“The k?whaiwhai (ornate swirls) depicted across the jersey represent the flow of the waterways throughout the region connecting the Chiefs with sponsors, members, players, clubs and supporters.

“The Huia are depicted looking inwards at the taniwha (the protector) and the beating heart of the Chief (the player) who wears the jersey.”

Hurricanes

Strong winds and Wellington are synonymous and the club have found a refreshed way to express that in 2024.

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Within the swirling pattern fans will find Maori and Pasifika designs, encompassing the identity of the region and its people.

“The Hurricanes and Hurricanes Poua see themselves as manifestations of the shifting winds and unstoppable force of a hurricane. Living extensions of T?whirim?tea and Hurutea-?-rangi, mighty atua (gods) of the winds.

“T?whirim?tea’s spirit and energy flow through each and every Hurricane. His power, ingenuity and relentlessness are the foundations of our style of rugby.”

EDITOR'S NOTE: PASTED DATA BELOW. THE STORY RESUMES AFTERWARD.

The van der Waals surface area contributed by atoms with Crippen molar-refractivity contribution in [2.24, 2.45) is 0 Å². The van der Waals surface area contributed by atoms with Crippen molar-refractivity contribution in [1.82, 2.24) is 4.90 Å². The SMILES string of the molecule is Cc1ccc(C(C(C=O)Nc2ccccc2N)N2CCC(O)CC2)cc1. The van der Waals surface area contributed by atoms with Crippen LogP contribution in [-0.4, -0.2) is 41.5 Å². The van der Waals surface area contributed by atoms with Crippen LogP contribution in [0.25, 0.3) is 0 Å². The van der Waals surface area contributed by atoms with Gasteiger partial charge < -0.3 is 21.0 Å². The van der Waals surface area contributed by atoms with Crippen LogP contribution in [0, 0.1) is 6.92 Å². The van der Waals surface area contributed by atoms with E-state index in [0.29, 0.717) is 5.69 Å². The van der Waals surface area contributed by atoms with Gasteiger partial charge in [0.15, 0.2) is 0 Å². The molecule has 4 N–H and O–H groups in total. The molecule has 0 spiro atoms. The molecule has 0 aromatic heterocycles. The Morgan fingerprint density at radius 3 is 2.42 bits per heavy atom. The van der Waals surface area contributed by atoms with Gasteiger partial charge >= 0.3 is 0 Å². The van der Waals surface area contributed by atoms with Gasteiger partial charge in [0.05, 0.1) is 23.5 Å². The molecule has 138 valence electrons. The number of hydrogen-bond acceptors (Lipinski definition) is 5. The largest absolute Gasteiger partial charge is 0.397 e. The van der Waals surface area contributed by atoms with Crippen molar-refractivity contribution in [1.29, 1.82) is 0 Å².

Crusaders

The reigning champions have made the most dramatic changes to their aesthetic, opting for a striped jersey that is angled to represent the peaks of the Canterbury region.

“Weaved into our latest jersey design are six peaks and rivers, honouring our fans and players from across the upper South Island.”

For the Christchurch-based club, the new kit comes at an appropriate time as the famous red and black enters a new era, moving on from Scott Robertson and club legends Richie Mo’unga and Sam Whitelock.

“This year we look at the mountains from a new perspective, acknowledging a new chapter in Crusaders history. We look down the backbone, each mountain lifting us up and taking us to new heights.”

Highlanders

The Southernmost team in Super Rugby Pacific haven’t strayed far from tradition by any means with their kit for 2024, revealing the familiar deep blue as the base of their home kit, with gold and maroon also featured.

The major new addition is the Highlanders logo across the mid-section of each of their jerseys as a grip strip.